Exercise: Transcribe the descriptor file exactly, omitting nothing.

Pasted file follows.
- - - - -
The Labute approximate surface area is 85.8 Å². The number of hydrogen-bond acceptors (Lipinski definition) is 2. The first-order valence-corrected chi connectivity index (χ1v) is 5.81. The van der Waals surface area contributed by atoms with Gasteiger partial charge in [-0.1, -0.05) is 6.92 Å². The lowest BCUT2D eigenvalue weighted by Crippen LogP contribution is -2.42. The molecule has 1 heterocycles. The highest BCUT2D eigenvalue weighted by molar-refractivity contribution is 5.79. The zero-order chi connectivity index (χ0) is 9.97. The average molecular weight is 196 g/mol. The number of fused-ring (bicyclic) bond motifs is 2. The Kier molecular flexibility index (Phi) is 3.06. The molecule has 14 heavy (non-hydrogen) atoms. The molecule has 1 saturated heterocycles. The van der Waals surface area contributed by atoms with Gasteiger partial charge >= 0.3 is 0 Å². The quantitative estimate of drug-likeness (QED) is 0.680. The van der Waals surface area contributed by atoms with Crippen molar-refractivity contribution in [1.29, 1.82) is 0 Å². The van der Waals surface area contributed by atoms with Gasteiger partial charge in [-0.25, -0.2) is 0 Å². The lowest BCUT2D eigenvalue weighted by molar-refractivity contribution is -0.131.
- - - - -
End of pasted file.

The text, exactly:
The Labute approximate surface area is 85.8 Å². The number of hydrogen-bond acceptors (Lipinski definition) is 2. The first-order valence-corrected chi connectivity index (χ1v) is 5.81. The van der Waals surface area contributed by atoms with Gasteiger partial charge in [-0.1, -0.05) is 6.92 Å². The lowest BCUT2D eigenvalue weighted by Crippen LogP contribution is -2.42. The molecule has 1 heterocycles. The highest BCUT2D eigenvalue weighted by molar-refractivity contribution is 5.79. The zero-order chi connectivity index (χ0) is 9.97. The average molecular weight is 196 g/mol. The number of fused-ring (bicyclic) bond motifs is 2. The Kier molecular flexibility index (Phi) is 3.06. The molecule has 14 heavy (non-hydrogen) atoms. The molecule has 1 saturated heterocycles. The van der Waals surface area contributed by atoms with Gasteiger partial charge >= 0.3 is 0 Å². The quantitative estimate of drug-likeness (QED) is 0.680. The van der Waals surface area contributed by atoms with Crippen molar-refractivity contribution in [1.29, 1.82) is 0 Å². The van der Waals surface area contributed by atoms with Gasteiger partial charge in [-0.25, -0.2) is 0 Å². The lowest BCUT2D eigenvalue weighted by molar-refractivity contribution is -0.131.